||An imaging test that shows areas of increased or decreased bone turnover, often used to determine if a cancer that began elsewhere has spread to the bones
|CT scan (computed tomography)
||Uses specialized x-ray equipment to obtain cross-sectional images. The CT computer is able to display detailed images of organs, bones and other tissues
|Contrast-enhanced CT scan
||A contrast agent, or “dye,” is given by mouth, injected or given by enema before a CT scan is performed. The contrast agent can highlight specific areas inside the body, resulting in a clearer image.
||A noninvasive test used to measure blood flow and blood pressure by bouncing high-frequency ultrasound waves off circulating blood cells
||An imaging test that uses ultrasound to produce moving images of the heart and blood flow through the heart’s valves and structures
||An imaging test that uses a radioactive substance (radioisotope) injected into a vein. A specialized scanner is then used to diagnose pheochromocytoma or neuroblastoma.
|MRI (magnetic resonance imaging)
||A type of scanner that uses a powerful magnet and radio waves to create detailed images of organs and structures inside the body. In many cases, a contrast agent will be used to further enhance the images obtained during an MRI scan.
|Octreotide – also called an OctreoScan or a SRS (somatostatin receptor scintigraphy scan)
||Radiolabelled octreotide (a hormone that attaches to tumours) is injected into a vein. Its ability to attach to tumours enables a specialized camera to detect the location of tumours throughout the body.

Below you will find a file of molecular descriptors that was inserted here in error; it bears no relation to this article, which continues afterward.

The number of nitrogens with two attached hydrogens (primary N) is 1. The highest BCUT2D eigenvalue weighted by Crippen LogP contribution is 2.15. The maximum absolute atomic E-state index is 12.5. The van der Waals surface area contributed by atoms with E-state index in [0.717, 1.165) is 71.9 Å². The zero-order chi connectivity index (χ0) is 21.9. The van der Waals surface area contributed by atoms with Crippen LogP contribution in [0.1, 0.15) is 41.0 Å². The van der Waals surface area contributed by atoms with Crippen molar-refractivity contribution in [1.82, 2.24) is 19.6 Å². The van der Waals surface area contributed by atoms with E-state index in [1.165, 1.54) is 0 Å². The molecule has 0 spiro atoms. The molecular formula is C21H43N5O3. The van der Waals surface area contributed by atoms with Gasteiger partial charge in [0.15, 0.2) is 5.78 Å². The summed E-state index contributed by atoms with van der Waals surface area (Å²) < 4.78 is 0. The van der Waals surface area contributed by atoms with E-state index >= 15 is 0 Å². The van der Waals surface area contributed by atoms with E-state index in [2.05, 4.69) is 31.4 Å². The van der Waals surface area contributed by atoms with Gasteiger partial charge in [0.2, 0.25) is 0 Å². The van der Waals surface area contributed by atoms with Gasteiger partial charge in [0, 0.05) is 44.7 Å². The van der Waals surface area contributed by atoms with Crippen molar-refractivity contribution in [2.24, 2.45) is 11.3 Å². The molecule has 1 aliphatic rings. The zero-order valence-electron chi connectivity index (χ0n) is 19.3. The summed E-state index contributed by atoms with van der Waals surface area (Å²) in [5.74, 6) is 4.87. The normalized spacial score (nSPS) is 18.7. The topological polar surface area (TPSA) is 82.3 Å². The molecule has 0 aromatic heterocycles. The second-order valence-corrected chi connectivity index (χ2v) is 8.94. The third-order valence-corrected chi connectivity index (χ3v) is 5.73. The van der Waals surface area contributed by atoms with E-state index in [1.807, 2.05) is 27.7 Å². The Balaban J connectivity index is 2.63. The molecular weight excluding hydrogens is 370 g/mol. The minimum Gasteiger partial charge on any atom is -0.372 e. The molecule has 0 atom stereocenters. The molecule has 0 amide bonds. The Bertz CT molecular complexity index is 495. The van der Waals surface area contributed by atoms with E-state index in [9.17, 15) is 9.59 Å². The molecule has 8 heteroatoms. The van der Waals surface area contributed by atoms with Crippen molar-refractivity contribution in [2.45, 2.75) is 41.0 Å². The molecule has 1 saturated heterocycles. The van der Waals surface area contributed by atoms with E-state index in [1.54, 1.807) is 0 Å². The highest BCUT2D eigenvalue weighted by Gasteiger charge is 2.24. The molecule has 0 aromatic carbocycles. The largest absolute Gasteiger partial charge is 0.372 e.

|PET scan (position emission tomography)
||A nuclear imaging test that uses radiolabelled glucose (FDG) as a tracer. When injected into a vein, this tracer binds to NET lesions that have increased metabolism, which can then be detected and precisely located by imaging with a pET camera about an hour later. This procedure can help to better characterize NETs in select patients.
|PET scan with gallium 68 (Ga68) octreotide
||A nuclear imaging test that uses radiolabelled octreotide (a hormone) as a tracer. It is used as a substitute for the traditional octreotide scan (OctreoScan). When injected into a vein, the Ga68 tracer binds to NET lesions, which can then be detected and precisely located by imaging with a PET camera about an hour later. This procedure is available in only a few centres in the U.S. and in many centres in Europe.
The Ga68 tracer is sometimes called DOTATATE or DOTATOC.
Not yet available in Canada except in the setting of a clinical trial. Available in the U.S.†
||Ultrasound imaging uses high-frequency sound waves to create images of organs and structures inside the body